Seven New Questions to Ask Hillary Clinton and Donald Trump

If you’re a newscaster, and have been kept awake by the nagging feeling that there’s more going on in the nation than racist gaffs and emails, but have lost sight of what, this is for you. Apart from immigration, the political discussions have been remarkably short on politics. I’m not sure why. It’s not like the world today is short on, you know, actual issues. Yet for some reason you all seem to be reporting on this election with all the seriousness you would reserve for a reality TV show.

  1. With increased spread of the Zika virus and the previous Ebola outbreak, the spread of infectious diseases is clearly a major global concern. What will you do as president to combat pandemics?
  2. President Obama has established a policy of scientifically studying the effects of government programs, with the stated goal of only continuing ones that work and replacing those that don’t. Do you think this policy has been worthwhile? How would you evaluate the effectiveness of your own laws and programs?
  3. There has been much attention drawn to the problem of police shootings and particularly the disproportionate death of Black citizens at the hands of police. Very little, however, has been done to address this. Do you have a plan to tackle this problem?
  4. In rural areas, many are struggling to find the opportunities that America has traditionally promised. How would you meet the educational and vocational needs of this population?
  5. One of the most pressing concerns of young people today is the rising cost of college. Many feel trapped between jobs that can’t pay their rent and education they cannot afford; others must put off starting families for years while they pay off college debt. How would you address this problem?
  6. Now that gay marriage has become the law of the land, the next big battleground for LGBT rights seems to be transgender people in bathrooms. Do you side with those who would ban them from public restrooms, or those who would let them use whichever one they find most comfortable?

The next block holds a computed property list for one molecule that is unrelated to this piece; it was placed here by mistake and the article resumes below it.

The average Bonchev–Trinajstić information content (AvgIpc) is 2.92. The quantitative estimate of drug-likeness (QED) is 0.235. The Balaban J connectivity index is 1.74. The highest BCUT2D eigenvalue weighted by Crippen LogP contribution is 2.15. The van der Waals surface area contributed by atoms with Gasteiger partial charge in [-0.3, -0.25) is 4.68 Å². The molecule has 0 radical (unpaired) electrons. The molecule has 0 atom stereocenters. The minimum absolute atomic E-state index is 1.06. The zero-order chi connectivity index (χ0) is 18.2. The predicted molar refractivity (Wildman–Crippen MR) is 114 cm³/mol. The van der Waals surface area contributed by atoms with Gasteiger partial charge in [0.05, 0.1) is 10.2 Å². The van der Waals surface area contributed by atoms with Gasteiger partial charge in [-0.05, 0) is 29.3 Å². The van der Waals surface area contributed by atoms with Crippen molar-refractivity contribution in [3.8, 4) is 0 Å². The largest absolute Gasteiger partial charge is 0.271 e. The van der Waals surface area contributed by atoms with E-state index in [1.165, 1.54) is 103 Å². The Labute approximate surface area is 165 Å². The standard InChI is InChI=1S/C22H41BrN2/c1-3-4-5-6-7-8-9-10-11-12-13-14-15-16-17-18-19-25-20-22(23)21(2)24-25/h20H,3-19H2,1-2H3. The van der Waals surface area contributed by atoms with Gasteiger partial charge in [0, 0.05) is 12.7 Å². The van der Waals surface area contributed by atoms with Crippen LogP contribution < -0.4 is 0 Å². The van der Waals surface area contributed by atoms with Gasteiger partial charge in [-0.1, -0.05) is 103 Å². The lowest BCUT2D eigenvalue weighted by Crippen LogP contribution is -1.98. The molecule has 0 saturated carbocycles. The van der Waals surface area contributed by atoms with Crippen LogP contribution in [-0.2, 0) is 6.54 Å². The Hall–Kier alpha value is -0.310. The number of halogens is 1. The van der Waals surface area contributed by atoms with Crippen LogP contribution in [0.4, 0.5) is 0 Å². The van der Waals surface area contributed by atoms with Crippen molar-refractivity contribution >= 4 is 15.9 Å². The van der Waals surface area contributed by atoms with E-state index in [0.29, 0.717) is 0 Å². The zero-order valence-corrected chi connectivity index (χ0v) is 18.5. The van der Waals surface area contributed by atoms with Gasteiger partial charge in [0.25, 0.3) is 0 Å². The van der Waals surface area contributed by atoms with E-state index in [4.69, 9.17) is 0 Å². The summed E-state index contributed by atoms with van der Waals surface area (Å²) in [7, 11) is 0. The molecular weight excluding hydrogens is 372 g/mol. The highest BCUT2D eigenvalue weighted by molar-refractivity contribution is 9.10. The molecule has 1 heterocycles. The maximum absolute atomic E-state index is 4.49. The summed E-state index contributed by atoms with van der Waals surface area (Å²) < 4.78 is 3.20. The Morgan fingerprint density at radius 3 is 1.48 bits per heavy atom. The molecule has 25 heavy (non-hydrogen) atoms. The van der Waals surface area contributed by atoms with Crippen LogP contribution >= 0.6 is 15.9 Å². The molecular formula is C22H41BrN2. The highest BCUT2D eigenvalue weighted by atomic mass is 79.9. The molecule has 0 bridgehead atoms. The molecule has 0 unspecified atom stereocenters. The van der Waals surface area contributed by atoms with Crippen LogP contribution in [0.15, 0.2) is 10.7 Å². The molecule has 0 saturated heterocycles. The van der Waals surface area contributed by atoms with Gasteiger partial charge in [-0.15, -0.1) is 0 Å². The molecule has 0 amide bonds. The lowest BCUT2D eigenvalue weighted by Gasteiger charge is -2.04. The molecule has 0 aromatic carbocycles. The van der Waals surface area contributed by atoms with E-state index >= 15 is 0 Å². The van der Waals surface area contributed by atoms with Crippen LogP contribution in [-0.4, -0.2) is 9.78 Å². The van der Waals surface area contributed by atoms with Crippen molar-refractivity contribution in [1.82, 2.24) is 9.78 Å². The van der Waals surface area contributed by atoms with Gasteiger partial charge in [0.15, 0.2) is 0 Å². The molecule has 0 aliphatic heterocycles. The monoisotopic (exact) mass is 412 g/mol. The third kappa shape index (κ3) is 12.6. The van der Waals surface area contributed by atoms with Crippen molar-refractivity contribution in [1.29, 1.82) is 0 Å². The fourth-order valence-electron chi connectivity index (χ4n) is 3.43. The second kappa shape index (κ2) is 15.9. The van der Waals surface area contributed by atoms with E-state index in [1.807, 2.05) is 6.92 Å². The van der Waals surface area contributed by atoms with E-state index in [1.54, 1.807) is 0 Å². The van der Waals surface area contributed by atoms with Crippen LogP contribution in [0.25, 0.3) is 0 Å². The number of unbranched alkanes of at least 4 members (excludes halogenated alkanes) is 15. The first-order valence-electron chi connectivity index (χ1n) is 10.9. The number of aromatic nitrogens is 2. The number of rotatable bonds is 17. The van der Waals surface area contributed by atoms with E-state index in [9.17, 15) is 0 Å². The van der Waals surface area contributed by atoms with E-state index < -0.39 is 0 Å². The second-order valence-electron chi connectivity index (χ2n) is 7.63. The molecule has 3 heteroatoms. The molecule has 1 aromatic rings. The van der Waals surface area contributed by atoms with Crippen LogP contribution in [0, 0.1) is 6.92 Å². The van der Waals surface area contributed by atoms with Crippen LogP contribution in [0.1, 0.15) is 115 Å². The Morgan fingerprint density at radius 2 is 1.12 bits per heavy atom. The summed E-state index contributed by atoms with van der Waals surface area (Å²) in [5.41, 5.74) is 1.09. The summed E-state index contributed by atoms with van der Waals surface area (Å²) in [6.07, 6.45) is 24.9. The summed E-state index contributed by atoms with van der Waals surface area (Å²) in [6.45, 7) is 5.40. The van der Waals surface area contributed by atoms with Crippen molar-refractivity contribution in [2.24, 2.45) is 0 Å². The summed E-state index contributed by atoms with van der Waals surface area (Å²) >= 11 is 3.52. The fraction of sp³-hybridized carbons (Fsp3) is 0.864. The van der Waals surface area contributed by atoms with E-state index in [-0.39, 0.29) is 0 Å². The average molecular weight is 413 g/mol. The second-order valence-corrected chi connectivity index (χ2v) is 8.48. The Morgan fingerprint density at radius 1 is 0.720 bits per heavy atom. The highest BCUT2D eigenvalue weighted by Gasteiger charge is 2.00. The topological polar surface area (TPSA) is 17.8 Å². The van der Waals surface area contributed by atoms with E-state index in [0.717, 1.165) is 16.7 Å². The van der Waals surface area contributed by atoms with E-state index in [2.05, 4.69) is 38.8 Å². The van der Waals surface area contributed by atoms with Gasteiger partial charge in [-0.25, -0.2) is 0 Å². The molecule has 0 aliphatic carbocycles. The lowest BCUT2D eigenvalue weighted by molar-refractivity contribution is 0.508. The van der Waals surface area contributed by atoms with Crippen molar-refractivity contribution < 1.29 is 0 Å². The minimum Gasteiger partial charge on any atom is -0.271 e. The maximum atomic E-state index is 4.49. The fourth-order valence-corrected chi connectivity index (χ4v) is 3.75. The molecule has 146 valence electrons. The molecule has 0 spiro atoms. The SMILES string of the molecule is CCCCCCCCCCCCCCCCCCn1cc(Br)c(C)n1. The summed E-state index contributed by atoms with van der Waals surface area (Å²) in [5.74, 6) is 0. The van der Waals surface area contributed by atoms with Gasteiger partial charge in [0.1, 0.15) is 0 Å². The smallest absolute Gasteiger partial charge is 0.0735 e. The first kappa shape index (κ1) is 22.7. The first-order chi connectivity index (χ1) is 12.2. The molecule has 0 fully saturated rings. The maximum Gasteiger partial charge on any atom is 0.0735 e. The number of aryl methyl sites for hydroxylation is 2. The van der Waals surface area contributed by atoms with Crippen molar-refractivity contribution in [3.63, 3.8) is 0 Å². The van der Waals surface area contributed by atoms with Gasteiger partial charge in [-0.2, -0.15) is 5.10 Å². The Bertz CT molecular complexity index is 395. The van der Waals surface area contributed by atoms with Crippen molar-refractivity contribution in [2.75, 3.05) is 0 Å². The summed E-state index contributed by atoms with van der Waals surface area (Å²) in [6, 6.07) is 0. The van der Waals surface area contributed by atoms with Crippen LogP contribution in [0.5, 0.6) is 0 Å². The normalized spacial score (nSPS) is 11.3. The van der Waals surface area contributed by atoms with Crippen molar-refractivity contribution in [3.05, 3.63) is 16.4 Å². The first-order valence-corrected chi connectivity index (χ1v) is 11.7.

7. Citizens of Flint, Michigan still struggle to provide their children with clean water. Many cities across the nation have lead pipelines that leave them vulnerable to a similar crisis. What is the most effective way to solve this problem?

Feel free to use these to interview the presidential candidates, their spokespeople, or research prior statements each campaign has made. The latter may be difficult, given the gossip rag tone your peers have collectively taken, but you never know. Occasionally the candidates will drop a crumb of substance, between apologizing for the seventy-eighth time for her private email server and promising to never do it again/using sentence fragments to sort everyone into “evil enemies to all that makes America great” or “sensible person who rightly recognizes my fabulous greatness and proves it by letting me do whatever the hell I want.”

Warning; this line of questioning might be called biased, because one of the candidates will have an easier time giving you straight answers than the other. The correct response is to repeat the question until you get a straight answer. If you don’t get it, it’s because somebody forgot to put on their grown-up pants today this month this election cycle ever.

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